Wednesday, December 25, 2013

Christmas in Florida

Driving to the beach:

Ty: pretending to snore. 

Za: I don't like that! I put you back home!


Za: Where we going? I can't remember. 

Me: Think about what we've said...

Za: The plane!

"In a quarter mile" according to Suri:

Za: I'm cold. Let's go home. 

Me: We can go back to Illinois. 

Za: No!

A few seconds later...

Za: Everyone be quiet!

Merry Christmas from the Moss Monsters.   

Thursday, November 28, 2013


I started writing this almost a month ago. Every time I start to finish it, I can't. On Christmas Eve, I am going to finish it, no matter what. 

Today is Thanksgiving. I have appreciation for my family, health, and food every year. This year I am especially thankful for my home.

Almost two weeks ago, my town and neighbors' town got hit by numerous tornadoes. Friends have picked through piles of wood, metal, glass, countertop pieces, and insulation (insulation everywhere, in every shred of fabric) for pictures and mementos. 

People sort through debris for baby footprint cards, first-cut locks of hair, baptismal gowns, and first birthday party invitations. 

Kind people on Facebook started a page for other kind people to post lost and found pictures, sometimes hundreds of miles away. That is one positive- when FEMA and Red Cross trucks arrive to your town, you will also witness that giving human spirit that's not always evident:

Good natured people will look for the humor, the slight juxtaposition of ruins and functionality.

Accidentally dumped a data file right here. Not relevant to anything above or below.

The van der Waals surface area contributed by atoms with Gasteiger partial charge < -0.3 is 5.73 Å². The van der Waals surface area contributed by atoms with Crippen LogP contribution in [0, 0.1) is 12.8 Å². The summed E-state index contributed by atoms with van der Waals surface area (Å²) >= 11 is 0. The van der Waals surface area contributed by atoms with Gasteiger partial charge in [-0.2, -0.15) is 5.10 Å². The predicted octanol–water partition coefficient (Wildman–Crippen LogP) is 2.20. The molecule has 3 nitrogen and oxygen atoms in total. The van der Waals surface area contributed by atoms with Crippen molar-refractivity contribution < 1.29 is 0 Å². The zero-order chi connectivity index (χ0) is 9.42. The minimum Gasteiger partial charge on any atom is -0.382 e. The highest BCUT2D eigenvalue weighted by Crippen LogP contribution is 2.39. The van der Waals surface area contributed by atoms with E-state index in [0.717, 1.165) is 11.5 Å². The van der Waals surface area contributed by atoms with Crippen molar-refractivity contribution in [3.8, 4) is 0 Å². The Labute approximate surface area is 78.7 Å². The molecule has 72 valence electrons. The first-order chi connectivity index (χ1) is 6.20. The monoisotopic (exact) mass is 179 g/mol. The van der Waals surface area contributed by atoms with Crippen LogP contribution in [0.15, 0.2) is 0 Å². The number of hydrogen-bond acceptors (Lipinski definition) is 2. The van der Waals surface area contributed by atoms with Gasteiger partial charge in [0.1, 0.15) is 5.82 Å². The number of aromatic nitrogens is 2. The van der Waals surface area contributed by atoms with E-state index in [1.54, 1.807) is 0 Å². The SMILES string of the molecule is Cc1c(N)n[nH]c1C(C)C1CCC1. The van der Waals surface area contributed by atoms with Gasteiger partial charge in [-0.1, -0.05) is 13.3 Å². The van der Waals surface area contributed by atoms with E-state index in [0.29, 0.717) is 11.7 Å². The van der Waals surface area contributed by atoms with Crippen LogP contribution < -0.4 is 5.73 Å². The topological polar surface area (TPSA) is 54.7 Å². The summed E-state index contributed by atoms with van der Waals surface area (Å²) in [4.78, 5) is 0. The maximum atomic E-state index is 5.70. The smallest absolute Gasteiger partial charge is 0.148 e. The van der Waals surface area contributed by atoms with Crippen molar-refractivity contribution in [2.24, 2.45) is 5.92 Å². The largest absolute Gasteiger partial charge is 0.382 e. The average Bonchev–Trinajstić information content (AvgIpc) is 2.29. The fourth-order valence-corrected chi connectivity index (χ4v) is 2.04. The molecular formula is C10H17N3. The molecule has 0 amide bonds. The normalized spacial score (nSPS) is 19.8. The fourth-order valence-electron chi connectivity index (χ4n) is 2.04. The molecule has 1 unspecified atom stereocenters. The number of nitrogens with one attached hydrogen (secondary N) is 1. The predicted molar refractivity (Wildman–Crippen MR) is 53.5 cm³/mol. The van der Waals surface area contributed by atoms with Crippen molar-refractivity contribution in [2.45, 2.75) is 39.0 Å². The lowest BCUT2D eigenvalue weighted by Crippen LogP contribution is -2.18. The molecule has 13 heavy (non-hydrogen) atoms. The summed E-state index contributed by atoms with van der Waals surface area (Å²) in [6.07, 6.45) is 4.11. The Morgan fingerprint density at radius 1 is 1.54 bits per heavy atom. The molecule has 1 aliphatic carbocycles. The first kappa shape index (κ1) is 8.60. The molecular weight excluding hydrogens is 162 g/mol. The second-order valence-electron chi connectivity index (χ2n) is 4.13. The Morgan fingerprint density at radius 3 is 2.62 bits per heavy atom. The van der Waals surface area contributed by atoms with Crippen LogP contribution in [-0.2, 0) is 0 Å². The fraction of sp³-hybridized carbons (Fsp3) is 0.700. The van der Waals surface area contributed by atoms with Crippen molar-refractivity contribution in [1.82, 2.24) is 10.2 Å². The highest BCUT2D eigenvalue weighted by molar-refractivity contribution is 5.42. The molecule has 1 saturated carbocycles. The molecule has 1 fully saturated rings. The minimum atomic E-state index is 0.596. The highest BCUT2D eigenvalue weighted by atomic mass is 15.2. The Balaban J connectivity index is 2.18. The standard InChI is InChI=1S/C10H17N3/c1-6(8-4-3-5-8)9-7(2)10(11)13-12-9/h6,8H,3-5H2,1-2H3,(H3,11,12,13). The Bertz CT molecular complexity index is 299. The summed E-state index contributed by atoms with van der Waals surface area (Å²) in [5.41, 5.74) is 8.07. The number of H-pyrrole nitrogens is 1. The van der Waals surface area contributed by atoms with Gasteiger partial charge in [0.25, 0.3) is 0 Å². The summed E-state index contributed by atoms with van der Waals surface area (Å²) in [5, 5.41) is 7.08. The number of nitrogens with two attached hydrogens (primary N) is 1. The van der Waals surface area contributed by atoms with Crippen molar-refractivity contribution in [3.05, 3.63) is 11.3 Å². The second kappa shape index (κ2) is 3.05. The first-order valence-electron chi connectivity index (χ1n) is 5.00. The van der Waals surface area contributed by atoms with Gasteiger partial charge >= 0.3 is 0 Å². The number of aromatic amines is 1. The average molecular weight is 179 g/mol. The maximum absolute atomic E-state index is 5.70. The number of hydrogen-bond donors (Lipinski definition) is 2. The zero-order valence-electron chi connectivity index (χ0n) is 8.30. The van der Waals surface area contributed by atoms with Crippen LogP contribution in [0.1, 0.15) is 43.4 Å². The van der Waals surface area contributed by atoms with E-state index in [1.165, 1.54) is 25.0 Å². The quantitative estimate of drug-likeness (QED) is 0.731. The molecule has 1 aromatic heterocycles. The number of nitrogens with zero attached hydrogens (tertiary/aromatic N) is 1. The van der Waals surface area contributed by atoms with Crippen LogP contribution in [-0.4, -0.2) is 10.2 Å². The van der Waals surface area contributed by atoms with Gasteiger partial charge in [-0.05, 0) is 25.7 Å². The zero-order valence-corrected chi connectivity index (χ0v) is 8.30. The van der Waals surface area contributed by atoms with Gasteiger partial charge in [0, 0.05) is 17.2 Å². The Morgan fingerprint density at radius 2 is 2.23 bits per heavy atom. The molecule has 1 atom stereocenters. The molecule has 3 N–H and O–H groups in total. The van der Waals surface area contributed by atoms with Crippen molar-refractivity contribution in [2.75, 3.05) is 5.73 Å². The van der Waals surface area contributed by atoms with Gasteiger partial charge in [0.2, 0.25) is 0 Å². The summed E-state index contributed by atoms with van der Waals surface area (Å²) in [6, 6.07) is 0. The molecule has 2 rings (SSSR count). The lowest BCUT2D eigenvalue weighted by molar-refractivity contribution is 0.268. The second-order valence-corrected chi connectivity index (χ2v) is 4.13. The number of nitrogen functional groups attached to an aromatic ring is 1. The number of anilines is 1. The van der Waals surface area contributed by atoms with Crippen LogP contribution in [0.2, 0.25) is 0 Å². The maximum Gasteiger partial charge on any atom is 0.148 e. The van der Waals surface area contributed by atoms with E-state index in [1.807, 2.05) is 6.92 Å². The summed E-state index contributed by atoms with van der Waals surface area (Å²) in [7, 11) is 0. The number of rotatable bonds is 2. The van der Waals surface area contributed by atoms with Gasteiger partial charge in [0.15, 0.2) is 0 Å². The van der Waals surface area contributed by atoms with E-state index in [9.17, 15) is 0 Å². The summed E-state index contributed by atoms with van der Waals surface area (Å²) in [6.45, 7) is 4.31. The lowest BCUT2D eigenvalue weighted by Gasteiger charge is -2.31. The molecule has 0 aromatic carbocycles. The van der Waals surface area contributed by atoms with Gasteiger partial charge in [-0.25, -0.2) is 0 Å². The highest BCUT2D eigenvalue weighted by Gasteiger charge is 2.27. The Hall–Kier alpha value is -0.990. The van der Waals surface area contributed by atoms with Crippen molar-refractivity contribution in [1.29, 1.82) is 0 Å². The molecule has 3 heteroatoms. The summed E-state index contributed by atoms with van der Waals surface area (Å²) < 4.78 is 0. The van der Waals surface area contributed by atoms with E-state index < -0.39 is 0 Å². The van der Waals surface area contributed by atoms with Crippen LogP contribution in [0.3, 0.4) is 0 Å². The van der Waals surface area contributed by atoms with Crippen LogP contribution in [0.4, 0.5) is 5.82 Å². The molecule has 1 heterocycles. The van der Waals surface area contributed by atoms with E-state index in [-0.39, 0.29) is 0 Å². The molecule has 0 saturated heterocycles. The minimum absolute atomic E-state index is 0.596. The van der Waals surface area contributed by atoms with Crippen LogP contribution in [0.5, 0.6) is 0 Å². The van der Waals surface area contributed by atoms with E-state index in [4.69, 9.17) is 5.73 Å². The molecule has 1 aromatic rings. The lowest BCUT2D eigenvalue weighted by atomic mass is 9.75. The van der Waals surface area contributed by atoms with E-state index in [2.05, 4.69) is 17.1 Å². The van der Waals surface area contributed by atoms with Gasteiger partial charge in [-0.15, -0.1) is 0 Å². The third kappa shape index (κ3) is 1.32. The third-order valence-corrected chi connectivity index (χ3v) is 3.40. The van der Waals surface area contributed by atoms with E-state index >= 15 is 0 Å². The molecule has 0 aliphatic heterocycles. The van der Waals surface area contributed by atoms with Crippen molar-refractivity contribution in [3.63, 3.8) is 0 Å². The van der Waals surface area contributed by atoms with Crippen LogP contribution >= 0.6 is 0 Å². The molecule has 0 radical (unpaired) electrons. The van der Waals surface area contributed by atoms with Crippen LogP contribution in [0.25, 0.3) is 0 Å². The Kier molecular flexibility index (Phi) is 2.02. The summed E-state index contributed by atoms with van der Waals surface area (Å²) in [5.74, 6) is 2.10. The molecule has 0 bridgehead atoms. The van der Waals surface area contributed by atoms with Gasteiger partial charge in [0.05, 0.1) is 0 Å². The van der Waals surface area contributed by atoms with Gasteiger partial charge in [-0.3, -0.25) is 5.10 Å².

Every time I went to write this post, I kept thinking how I couldn't put into words the smallness I felt. I have a tiny blog, and it can't matter what I write. I felt inconsequential, knowing that I typed in a comfy chair  in my own house with safe belongings that the multicolors of insulation do not clutter, the hidden shards in beloved quilts and clothing, able to poke and remind owners that the tornado still affects them. 

It will take years for Central Illinois to rebuild from the November tornado, and the survivors may open a scrapbook page in fifty years, only to find a pink piece of insulation in the corner. 

My neighbors who survived the tornado will need to talk about their experiences to recover. Writing on my blog about the inconsequential events of life may not help a single one of them. 

This Christmas, I have learned that is fine, but noticing small, every day events in my home is a privilege not everyone has. So, I want to remember my four year old dancing by the tree, 

My six year old learning to cut a tree, 

and my baby riding a zebra. 

Merry Christmas, Happy Holidays, and here's hoping we notice the everyday events in our lives. 

Wednesday, November 13, 2013

Disney Live: 3 Princess Tales

Disney holds the secret to magic. 

The kids and I saw Disney Live! this past weekend. Baby girl was only impressed with the fireworks and Ty only cared for the witches (so he says) , but four-year-old Za...

Well, she was inspired, giddy almost. 

Mickey, Minnie, Donald, and Goofy narrated the three tales of Snow White, Cinderella, and Belle. My kids have not seen those characters' movies, but have seen the first four's show. Even though the stories were not familiar, they had no problem following along. 

Of course, I got mom memories, like Za waving her toy Minnie Mouse at the Minnie on stage, or Ty grumbling because Lightening McQueen was not present. 

The kids had fun, and the show was just over an hour long- perfect for little ones. 

The Pageantry 

Anything Disney will be well done, and this was no exception. The characters had costume changes, and the famous princess dresses from the three stories were dazzling. 

My favorite part was the kick line during Beauty and the Beast's famous,  "Be Our Guest." The kids commented about the lights and matching wardrobe for the closing- shimmery gold and lights.

The Stories